Saturday, August 28, 2010
This picture I took of a barn in Bavaria taken this summer prompted me to think about perspective, type of lens used, and the general effect of cropping. I edit every picture I take, some more, some less. I have long moved beyond the question of the ethics concerning the extent of the modification of a photograph. To me, it is -at least for the scope of my photographs- a non-issue. The picture I am posting is one that was generated in my head, and the camera is simply a tool that I use for translation. There is street photography that captures a story in a split second, and it might require no post processing, but in general everything else needs post processing, and Photoshop has simply replaced the tedious dodging and burning in the darkroom. I feel that the ethics of magazine cover photography, my profession of painting conservation, and the field of plastic surgery are closely related, and merit a separate post.
Anyway, take the following photograph of the same barn: Of course it is the exact same photograph, I simply cropped a couple of inches off the sky. Doesn't the barn feel flattened, compressed at first? I think that our brain is possibly playing a trick on us, as we are conditioned to read the 'cinematic' format as compressed. Just like our brain reads a bright, full moon close to the horizon as particularly large at times, even though it never is is any larger than when it is higher up in the sky.
Friday, August 27, 2010
Peter Paul Rubens is not for everyone, his subjects are not necessarily 'pretty' in the traditional sense, but once you look beyond the surface it is difficult not to be awed by the masterful painterly quality found in all of his works. It is interesting to realize that Rubens is one of the few painters around whose style and technique is so unique that there are rarely authenticity issues involving his paintings. The above detail is from one of his famous naughty paintings at the Alte Pinakothek in Munich, The Drunken Silen. The Rubens gallery at the Alte Pinakothek is truly amazing, and I'll always remember one specific day many years ago:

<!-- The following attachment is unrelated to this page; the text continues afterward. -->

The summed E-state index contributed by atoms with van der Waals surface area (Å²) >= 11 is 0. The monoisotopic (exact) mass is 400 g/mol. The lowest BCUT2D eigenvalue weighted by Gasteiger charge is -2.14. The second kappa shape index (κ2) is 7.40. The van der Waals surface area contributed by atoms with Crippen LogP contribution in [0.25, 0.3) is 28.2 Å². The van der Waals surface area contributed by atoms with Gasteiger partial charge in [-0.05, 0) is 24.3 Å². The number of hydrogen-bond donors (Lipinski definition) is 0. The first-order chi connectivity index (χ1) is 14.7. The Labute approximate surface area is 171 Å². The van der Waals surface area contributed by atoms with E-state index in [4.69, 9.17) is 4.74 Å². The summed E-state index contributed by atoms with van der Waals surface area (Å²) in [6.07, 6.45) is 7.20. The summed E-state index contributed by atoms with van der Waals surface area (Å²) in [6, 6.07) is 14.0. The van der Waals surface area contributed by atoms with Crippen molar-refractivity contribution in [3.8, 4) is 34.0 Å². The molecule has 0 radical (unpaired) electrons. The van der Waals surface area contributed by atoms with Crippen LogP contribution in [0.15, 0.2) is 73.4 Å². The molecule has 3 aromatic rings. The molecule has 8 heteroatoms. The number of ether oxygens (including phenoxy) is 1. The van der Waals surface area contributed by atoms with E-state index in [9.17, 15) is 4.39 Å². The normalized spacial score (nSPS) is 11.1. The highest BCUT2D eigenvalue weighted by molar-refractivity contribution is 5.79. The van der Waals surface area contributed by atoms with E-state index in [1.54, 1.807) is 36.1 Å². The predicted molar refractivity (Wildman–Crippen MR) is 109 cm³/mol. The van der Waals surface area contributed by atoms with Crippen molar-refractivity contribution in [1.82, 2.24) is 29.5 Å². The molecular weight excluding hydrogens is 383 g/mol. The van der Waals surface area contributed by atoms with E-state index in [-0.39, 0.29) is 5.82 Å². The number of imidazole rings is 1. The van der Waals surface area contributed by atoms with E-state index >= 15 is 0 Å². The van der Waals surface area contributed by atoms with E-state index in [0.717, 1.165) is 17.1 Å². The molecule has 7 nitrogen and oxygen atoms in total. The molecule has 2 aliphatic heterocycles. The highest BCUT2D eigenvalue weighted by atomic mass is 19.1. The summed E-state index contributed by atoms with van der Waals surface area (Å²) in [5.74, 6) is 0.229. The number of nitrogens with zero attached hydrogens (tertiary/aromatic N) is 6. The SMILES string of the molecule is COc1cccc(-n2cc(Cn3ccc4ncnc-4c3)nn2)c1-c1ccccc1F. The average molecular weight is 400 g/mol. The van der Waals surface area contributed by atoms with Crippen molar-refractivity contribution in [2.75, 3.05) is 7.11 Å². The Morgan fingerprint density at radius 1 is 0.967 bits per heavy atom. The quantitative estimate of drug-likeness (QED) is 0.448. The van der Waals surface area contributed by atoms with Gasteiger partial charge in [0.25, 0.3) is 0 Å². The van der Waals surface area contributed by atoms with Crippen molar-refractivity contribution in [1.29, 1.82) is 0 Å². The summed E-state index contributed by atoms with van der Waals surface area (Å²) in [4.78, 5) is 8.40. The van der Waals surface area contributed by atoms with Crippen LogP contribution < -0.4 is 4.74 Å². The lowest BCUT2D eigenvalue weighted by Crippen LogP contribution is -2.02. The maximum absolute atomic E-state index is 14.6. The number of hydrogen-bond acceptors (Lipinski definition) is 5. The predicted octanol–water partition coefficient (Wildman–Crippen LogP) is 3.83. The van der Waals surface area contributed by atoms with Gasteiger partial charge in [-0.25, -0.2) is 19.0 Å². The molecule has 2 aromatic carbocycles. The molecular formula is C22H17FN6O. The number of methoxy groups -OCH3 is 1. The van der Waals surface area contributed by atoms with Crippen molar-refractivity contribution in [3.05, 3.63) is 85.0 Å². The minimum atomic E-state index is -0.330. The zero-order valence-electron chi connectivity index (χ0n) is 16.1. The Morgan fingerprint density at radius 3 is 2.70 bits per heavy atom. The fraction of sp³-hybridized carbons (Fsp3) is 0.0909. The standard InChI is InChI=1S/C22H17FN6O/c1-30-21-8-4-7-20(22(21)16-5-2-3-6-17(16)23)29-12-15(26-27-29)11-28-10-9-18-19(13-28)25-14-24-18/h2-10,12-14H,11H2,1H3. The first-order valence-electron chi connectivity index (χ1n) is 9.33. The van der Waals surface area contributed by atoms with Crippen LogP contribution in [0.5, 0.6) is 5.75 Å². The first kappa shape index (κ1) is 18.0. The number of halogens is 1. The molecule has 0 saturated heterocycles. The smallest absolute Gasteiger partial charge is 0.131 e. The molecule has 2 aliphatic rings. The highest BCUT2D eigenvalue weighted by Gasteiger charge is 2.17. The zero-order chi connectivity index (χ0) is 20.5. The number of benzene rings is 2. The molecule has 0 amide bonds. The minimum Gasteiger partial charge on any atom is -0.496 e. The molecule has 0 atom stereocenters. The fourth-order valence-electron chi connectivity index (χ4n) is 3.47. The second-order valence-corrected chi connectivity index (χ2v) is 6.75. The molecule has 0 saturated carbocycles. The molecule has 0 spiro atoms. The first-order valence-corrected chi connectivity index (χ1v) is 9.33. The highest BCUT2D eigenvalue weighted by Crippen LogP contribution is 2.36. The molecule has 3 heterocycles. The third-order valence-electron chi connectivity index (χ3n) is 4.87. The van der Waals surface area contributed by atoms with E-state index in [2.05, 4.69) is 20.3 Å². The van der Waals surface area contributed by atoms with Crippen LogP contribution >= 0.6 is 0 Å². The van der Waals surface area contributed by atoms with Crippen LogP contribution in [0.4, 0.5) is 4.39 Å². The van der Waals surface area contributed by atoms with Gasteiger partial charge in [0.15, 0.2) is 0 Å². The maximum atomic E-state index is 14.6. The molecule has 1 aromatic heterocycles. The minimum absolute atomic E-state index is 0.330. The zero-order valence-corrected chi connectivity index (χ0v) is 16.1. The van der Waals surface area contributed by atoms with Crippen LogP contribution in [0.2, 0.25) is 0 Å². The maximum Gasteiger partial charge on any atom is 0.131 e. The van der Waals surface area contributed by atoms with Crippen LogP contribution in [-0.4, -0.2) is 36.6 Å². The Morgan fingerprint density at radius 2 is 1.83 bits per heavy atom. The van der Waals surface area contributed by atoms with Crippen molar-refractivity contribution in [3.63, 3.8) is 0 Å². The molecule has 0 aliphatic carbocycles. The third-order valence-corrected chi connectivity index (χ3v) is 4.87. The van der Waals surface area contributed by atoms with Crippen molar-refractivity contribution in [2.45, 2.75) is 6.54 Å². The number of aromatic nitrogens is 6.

I used to work in the conservation department in the early 1990s, working on Old Master paintings for the Alte Pinakothek at the Doerner Institut (where the conservation studios are located). One afternoon, a security guard interrupts our meeting, saying that they had a problem over at the Alte Pinakothek, and they didn't know how to deal with it. A visitor had walked into the large Rubens gallery, started to undress until split-naked, put his clothes neatly into a corner of the gallery, and then quietly strolled through the room, studying each painting intensely. The security guards and other visitors were rather amused, and so were we. Finally he was told that it wouldn't be really appropriate to walk around naked in a museum to which he he replied that there shouldn't be a problem since everybody else in the room was naked (in Rubens' paintings), but in the end he obliged.
Saturday, August 21, 2010
Holz vor der Hüttn translates literally as 'wood outside the cabin', but in Bavarian is also the equivalent of 'junk in the trunk', except that it indicates what spills out of the Dirndl, the traditional Bavarian dress. In the case of above photograph there was just a lot of wood outside the cabin, but seemingly artistically arranged. Of course if you told the farmer, he would probably mumble something about crazy city folk to himself.
Later in the day you go for a quick dip, in this case Hopfensee. There are countless lakes in this area in Bavaria (the biggest town is Füssen where König Ludwig II built the famous castle Neuschwanstein), and at every turn there is a postcard view. To me, Bavaria has possibly the most beautiful landscape on the planet -at least of its kind. Rolling hills, impossibly green, lush grass against an impossibly blue sky dotted with white puffy clouds.